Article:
This initial promissory note is followed in the first stanza by four successive images of rancor and mistrust, which eventually are taken care of: cultural abuse, bloodshed, a literal sword-pike and salty tears. Each of these flare ups, the mutual distrust and skepticism between the two dividing linguistic worlds are doused every single time through an ethics of reaching out. The mistrust develops owing to a hiatus between the two domains but the acidity vanishes since both cultures realize that the four images are drawn from visceral and sensual human conditions that go beyond individual cultures. We notice the humane moves of sensitivity.
Further images are piled upon these initial ones in order to achieve an optimistic sense of the very possibility of the act of translation: the chief one being that of the horseman translator mounted on the translated creation, the horse—both travelling the distance coupled together. That along with mutuality, translation also may provide clarity is a secondary ideal that Verma harbours, for a journey begun in a chilly, dark dusk gradually turns comprehensible and lucid by the very act of travelling to another language and culture. Distance gives the translated poem a new beginning, as Shelley had hoped. The initial experiential moment of the original poem receives further clarity since the object itself means nothing, which remains the same: only the gaze alters. The idea of clarity and a collective experience is highlighted by relativizing the gaze of the successive new reader-discerner who is also the translator.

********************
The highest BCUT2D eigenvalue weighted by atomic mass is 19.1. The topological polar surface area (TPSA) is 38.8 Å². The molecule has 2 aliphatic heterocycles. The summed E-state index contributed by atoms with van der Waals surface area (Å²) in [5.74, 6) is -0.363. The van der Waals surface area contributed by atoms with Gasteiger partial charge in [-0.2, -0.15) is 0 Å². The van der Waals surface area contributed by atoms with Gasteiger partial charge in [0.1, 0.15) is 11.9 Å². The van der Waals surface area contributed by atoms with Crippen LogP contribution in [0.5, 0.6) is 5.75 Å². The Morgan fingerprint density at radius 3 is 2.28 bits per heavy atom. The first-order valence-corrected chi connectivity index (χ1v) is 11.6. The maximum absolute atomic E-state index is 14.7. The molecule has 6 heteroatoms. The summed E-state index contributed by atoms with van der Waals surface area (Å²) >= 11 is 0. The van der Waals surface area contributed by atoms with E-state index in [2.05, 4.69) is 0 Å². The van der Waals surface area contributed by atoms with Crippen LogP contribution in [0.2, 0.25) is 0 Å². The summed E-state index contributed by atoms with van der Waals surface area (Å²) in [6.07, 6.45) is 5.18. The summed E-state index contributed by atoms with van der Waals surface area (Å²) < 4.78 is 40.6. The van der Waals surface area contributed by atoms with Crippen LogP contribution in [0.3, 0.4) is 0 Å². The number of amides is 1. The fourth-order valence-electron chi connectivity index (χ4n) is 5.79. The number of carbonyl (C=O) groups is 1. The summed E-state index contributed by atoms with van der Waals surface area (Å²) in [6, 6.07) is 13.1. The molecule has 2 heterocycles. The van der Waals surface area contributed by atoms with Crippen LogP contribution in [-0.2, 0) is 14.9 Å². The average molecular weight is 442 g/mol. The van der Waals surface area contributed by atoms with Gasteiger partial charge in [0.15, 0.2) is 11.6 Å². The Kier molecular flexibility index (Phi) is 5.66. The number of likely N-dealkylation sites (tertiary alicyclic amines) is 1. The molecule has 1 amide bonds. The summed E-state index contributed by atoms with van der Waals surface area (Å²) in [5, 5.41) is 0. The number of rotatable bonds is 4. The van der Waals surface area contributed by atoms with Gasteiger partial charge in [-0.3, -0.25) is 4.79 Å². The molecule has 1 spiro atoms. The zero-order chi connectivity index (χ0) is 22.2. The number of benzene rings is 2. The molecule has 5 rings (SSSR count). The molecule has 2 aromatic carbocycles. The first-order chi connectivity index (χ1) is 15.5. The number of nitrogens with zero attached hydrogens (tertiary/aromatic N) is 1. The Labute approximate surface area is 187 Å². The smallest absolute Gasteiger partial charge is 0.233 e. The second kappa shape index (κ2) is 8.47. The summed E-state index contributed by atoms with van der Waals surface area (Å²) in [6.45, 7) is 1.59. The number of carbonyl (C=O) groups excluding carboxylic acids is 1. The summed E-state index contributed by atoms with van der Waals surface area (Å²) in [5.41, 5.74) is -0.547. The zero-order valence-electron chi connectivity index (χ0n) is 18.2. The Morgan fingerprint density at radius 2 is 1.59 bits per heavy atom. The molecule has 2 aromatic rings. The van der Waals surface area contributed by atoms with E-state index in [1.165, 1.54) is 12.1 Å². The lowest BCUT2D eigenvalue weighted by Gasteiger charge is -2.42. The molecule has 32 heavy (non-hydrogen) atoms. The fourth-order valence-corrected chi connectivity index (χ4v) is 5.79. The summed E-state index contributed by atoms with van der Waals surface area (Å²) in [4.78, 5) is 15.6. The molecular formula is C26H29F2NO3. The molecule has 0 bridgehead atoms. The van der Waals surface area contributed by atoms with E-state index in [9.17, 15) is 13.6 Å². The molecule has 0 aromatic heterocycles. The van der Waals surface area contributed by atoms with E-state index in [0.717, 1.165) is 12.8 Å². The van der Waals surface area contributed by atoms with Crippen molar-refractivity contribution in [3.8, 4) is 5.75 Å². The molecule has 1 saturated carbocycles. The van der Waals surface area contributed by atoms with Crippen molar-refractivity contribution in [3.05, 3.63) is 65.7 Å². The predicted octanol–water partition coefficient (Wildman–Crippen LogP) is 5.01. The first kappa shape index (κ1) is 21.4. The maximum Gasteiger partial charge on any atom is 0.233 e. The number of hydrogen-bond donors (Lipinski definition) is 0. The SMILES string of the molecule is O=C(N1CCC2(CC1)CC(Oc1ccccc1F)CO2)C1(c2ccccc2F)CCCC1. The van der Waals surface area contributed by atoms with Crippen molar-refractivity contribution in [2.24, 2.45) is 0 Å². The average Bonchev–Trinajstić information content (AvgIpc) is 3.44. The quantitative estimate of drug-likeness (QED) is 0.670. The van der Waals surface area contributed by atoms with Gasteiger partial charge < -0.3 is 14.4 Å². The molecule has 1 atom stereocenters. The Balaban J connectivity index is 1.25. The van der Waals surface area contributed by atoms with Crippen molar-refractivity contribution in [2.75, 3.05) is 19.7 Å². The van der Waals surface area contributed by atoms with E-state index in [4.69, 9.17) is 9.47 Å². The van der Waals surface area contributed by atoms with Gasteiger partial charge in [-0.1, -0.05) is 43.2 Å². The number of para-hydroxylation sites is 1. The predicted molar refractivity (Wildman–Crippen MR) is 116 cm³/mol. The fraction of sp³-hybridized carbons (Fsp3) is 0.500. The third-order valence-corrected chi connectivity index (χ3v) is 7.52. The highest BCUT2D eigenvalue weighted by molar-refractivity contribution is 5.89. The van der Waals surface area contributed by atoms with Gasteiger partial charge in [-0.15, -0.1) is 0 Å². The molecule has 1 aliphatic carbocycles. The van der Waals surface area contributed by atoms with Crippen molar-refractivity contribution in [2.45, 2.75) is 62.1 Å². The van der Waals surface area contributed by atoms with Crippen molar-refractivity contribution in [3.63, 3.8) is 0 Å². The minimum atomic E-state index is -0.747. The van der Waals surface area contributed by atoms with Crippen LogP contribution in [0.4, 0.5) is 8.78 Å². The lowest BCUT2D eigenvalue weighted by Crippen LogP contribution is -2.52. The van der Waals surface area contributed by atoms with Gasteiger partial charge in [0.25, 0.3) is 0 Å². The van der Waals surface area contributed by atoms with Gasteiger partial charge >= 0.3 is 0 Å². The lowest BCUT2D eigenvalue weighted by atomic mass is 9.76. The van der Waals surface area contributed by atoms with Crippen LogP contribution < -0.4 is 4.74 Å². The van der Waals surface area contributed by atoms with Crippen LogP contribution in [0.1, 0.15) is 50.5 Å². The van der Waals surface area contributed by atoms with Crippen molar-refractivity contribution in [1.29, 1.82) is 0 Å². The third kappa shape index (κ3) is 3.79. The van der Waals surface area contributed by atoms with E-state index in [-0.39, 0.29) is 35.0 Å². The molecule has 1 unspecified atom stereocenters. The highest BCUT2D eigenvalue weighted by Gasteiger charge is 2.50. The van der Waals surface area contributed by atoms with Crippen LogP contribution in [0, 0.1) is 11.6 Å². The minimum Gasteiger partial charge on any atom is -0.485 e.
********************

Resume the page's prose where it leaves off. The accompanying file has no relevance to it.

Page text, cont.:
Sticky Blood, Shrieks and Spasms